His presence in the office of the State Investigation and Intelligence Bureau is explained by the fact that he was refused accommodation in the dingy, damp, smelly guardroom where men in police custody were normally kept. Senior police officers who knew their onions and had information of the plot against the man decided that they would not have his blood on their hands. Eventually they found him a place in an office where he bathed, ate and slept – for three nights running and was able to write his story as advised by the ghost.
There was great jubilation at Government House, Port Harcourt, the headquarters of the notorious Rivers State Internal Security Task Force. Champagne bottles popped endlessly. Military buffoons gleamed. Boots shone. The Commander of the Task Force shook hands with the Military Administrator. The former knew that he would soon be promoted to the rank of General. The latter knew that his position was secure and he would soon be nominated to Nigeria’s highest-ranking body, the Provisional Ruling Council. The Task Force had successfully completed the genocide of the Ogoni people.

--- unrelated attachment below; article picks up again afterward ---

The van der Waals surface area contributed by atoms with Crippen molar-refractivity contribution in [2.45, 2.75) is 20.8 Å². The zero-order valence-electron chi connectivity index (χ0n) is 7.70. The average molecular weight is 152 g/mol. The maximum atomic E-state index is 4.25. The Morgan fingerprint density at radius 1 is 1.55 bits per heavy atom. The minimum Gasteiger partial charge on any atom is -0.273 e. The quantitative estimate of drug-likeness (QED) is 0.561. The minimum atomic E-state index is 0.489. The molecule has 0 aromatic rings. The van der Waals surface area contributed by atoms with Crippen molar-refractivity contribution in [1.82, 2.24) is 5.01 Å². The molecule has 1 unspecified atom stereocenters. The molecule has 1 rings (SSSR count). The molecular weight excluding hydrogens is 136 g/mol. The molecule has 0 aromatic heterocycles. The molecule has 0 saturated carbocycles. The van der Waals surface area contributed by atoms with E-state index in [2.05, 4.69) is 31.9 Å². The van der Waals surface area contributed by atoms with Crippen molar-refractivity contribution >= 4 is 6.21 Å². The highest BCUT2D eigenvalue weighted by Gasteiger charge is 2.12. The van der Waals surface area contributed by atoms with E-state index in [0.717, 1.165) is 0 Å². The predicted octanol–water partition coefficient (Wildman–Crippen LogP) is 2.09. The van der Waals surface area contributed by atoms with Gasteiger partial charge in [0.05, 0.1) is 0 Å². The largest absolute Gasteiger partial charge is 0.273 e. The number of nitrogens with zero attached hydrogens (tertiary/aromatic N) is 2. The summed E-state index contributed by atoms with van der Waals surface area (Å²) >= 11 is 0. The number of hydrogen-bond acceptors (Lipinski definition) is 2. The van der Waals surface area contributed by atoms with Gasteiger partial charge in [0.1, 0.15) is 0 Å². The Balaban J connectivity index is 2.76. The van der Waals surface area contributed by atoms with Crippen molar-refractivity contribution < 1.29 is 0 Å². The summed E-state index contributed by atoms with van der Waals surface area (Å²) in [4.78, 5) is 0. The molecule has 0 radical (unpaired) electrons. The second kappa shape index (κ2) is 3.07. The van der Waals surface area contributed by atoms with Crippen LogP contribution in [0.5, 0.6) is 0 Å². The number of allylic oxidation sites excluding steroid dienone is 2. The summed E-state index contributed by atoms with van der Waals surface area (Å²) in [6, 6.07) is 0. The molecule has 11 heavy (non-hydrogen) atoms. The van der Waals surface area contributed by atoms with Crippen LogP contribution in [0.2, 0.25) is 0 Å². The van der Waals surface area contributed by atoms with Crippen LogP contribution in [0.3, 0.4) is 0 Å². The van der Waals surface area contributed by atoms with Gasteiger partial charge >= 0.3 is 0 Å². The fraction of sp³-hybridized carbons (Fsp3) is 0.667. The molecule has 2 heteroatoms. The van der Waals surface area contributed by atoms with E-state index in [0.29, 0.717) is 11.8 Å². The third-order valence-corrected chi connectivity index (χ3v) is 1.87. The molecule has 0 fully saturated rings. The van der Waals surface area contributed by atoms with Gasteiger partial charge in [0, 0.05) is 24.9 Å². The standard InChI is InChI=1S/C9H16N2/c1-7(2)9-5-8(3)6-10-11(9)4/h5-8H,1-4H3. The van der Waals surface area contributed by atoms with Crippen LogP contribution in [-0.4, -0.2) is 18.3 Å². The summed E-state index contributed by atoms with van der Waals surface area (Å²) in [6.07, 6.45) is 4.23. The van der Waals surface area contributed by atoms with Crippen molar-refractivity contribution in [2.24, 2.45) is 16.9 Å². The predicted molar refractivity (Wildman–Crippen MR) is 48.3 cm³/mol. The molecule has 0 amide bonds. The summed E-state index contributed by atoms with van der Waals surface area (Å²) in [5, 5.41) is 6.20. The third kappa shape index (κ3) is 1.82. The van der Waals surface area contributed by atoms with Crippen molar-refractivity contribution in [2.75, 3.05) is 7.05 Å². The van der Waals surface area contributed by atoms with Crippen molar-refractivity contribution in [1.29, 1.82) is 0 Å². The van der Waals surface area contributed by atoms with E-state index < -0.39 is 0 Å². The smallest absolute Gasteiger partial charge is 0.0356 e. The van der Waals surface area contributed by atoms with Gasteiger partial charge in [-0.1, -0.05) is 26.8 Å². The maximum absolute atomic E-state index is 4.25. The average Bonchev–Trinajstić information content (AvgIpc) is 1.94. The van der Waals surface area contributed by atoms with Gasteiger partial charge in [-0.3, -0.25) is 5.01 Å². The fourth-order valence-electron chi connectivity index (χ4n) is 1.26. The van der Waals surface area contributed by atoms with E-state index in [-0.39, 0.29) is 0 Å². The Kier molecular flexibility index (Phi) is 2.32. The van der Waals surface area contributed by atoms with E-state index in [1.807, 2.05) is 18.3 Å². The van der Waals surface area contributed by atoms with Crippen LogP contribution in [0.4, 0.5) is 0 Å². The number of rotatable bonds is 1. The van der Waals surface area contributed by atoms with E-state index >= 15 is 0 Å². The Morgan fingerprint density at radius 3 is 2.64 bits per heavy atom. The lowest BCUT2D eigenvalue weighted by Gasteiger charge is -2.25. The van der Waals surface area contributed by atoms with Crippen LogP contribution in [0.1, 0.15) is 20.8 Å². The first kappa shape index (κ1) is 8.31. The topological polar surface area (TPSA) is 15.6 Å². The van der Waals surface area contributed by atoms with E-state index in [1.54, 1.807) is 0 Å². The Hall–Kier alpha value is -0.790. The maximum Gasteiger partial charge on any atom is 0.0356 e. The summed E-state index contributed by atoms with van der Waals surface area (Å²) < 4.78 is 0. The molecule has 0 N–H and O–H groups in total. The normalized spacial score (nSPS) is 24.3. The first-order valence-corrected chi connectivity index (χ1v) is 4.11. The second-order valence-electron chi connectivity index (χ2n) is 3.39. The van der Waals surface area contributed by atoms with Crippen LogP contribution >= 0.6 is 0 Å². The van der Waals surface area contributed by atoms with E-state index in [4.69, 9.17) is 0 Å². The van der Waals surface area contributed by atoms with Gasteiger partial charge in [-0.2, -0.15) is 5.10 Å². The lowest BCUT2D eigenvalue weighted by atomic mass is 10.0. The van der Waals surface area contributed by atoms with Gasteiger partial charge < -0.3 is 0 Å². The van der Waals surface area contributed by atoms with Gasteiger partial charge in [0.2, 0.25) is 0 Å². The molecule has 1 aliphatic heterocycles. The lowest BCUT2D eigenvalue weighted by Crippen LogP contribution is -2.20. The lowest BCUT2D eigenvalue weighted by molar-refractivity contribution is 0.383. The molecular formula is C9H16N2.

All that was left was to dispose of Mr. Saro-Wiwa’s corpse. There was a debate as to how best to carry out this Task. In the first place, there were none of his relatives alive, all Ogoni people, men, women and children having fallen to the gallant troops led by the deadly ghost, General Jeno Saidu. The telephone to his house and office had been cut to deprive his family of sustenance and ruin his business. His poor family had fled to London before they would be murdered. This knotty problem was solved when it was decided that it was a Task and therefore the Internal Security Task Force should be assigned the responsibility.
Next was where he should be buried. This question was quickly settled. The entire Ogoni territory had become a cemetery. The hundred thousand Ogoni people had all been buried. Ken Saro-Wiwa would cap the mass burial ceremony.
So, as is usual in Nigeria, a contract was awarded for the burial of the little man. The officer who won the contract for supplying the coffin, to maximise his profit for the deal, decided to hire a carpenter to make it. He gave the coffin-maker precise instructions. The coffin had to be no more than five feet long and one foot wide. The shocked carpenter succeeded in making the coffin to specification. But, being a Nigerian, and therefore innumerate, he actually made it two inches shorter either way. This also saved money.